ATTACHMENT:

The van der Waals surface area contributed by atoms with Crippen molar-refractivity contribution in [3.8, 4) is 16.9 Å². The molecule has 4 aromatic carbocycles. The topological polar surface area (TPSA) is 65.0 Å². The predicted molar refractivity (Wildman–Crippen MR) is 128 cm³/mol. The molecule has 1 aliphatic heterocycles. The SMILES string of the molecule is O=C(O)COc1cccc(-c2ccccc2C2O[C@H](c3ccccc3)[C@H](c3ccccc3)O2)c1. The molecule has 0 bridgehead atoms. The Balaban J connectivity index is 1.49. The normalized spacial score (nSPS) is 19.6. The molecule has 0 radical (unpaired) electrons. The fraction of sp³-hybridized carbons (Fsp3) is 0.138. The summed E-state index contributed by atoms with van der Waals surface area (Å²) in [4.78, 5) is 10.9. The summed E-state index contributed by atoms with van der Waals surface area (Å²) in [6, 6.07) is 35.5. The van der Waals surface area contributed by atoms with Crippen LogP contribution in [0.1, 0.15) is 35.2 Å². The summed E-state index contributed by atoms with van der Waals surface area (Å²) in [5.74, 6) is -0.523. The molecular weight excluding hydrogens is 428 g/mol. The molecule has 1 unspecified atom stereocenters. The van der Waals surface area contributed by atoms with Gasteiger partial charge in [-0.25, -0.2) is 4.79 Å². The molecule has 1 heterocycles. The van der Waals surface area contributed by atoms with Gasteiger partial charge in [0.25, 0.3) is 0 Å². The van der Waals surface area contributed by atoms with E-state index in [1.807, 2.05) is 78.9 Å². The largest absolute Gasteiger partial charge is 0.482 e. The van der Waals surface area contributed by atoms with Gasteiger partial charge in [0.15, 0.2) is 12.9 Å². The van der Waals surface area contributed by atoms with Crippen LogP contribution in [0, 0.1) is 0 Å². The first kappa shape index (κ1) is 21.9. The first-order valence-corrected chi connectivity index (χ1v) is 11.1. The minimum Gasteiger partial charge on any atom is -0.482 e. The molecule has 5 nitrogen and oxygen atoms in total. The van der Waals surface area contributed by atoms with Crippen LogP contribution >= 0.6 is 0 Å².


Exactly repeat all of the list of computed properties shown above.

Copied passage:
The van der Waals surface area contributed by atoms with Crippen molar-refractivity contribution in [3.8, 4) is 16.9 Å². The molecule has 4 aromatic carbocycles. The topological polar surface area (TPSA) is 65.0 Å². The predicted molar refractivity (Wildman–Crippen MR) is 128 cm³/mol. The molecule has 1 aliphatic heterocycles. The SMILES string of the molecule is O=C(O)COc1cccc(-c2ccccc2C2O[C@H](c3ccccc3)[C@H](c3ccccc3)O2)c1. The molecule has 0 bridgehead atoms. The Balaban J connectivity index is 1.49. The normalized spacial score (nSPS) is 19.6. The molecule has 0 radical (unpaired) electrons. The fraction of sp³-hybridized carbons (Fsp3) is 0.138. The summed E-state index contributed by atoms with van der Waals surface area (Å²) in [4.78, 5) is 10.9. The summed E-state index contributed by atoms with van der Waals surface area (Å²) in [6, 6.07) is 35.5. The van der Waals surface area contributed by atoms with Crippen LogP contribution in [0.1, 0.15) is 35.2 Å². The summed E-state index contributed by atoms with van der Waals surface area (Å²) in [5.74, 6) is -0.523. The molecular weight excluding hydrogens is 428 g/mol. The molecule has 1 unspecified atom stereocenters. The van der Waals surface area contributed by atoms with Gasteiger partial charge in [-0.25, -0.2) is 4.79 Å². The molecule has 1 heterocycles. The van der Waals surface area contributed by atoms with Gasteiger partial charge in [0.25, 0.3) is 0 Å². The van der Waals surface area contributed by atoms with E-state index in [1.807, 2.05) is 78.9 Å². The largest absolute Gasteiger partial charge is 0.482 e. The van der Waals surface area contributed by atoms with Gasteiger partial charge in [0.15, 0.2) is 12.9 Å². The van der Waals surface area contributed by atoms with Crippen LogP contribution in [0, 0.1) is 0 Å². The first kappa shape index (κ1) is 21.9. The first-order valence-corrected chi connectivity index (χ1v) is 11.1. The minimum Gasteiger partial charge on any atom is -0.482 e. The molecule has 5 nitrogen and oxygen atoms in total. The van der Waals surface area contributed by atoms with Crippen LogP contribution >= 0.6 is 0 Å².